response can only be made with frequency flexible receivers. Unlike
the VLA, MERLIN is always ready at maximum resolution.
- the interaction of relativistic jets with the interstellar medium
in the nuclei of ``active'' galaxies.
Prototyping a broad-band link
Phase 2, which could proceed in parallel with Phase 1,
is aimed at completing the development of the fibre optic
technology required for phase 3 and prototyping the operation of the
Jodrell Bank--Cambridge baseline in particular for remote wide--band
The development work will follow on from The
University of Manchester's PIPSS award in collaboration with British
Telecom which has already shown that bandwidths of several GHz can be
achieved over 200 km links on a single fibre using analogue
The broad-band Jodrell_Cambridge link will enable optimum use to be made
of the 32m telescope with the new JIVE 1 Gbit/sec VLBI correlator, which is
now in operation. Currently the data rate from the 32m
is limited to 128 Mbit/sec by the microwave links used to send the
radioastronomy signals back to Jodrell Bank. The Jodrell--Cambridge link
will also allow experience to be gained in the operation of broad--band
fibre links preparatory to phase 3. The very high sensitivity, high
availability single baseline between Jodrell Bank and the 32m will also
allow new science to be done independent of the VLBI Network. An example
is the study of the rapidly variable radio emission associated with the
expanding fireball of gamma ray bursters.
The third major phase of the transformation is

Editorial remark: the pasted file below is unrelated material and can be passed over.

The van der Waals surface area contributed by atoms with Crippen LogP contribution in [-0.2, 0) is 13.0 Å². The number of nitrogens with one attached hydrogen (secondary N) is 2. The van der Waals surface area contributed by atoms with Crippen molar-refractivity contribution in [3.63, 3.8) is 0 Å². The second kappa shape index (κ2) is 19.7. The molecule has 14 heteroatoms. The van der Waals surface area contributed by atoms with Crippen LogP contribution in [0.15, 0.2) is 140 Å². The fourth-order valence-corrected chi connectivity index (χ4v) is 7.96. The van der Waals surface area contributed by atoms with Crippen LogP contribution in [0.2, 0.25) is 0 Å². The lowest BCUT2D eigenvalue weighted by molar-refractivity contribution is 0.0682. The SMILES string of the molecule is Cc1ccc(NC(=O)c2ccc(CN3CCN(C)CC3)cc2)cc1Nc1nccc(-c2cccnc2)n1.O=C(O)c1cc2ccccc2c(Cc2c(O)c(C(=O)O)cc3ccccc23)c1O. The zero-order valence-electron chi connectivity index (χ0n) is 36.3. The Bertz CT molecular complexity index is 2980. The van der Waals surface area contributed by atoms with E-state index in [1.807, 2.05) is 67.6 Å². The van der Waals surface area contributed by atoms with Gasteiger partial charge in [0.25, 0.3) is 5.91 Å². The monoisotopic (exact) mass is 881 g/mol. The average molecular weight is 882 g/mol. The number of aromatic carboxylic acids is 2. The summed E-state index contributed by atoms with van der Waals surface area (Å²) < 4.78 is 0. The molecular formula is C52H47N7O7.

an order--of--magnitude increase in sensitivity of the entire array
whose effect is essentially to produce a new scientific instrument.
The main features will be:
The order--of--magnitude improvement in sensitivity will enable
MERLIN3 to image thermal emission from warm gas and dust with a
brightness temperature of a few hundred~K with resolutions of 15--50
mas. If, as is expected, the Lovell telescope is upgraded to provide
good performance at < 6cm wavelength, the sensitivity of MERLIN3 will be
25 times that of the current system.
- The current narrow--band microwave links will be replaced with
optical fibres, increasing the bandwidth from 16 MHz per polarization
to 2 GHz.
- A new correlator will be built to process the wide-band data and
act as a powerful and flexible spectrometer with built-in interference
The unique combination of resolution, sensitivity
and frequency coverage of MERLIN3 opens up a spectacular range of new
possibilities in both galactic and extra-galactic astronomy. In
particular it will bring within reach the thermal and ionized universe
of stars, nebulae and active galaxies in a wavelength regime
unobscured by dust. Stellar astronomy in particular will be
revolutionised by the ability to detect thermal emission from warm gas
and dust with linear resolution of a few AU or better. MERLIN3 will
therefore provide complementary science to ALMA (which studies
cold/cool material at somewhat lower resolution) and NGST. Other
MERLIN3 opportunities include fundamental astrometry with a positional
accuracy < 0.1 mas; planetary searches; studies of star forming
regions and active stars, extragalactic SNR and starburst galaxies,
AGN and a range of cosmological studies.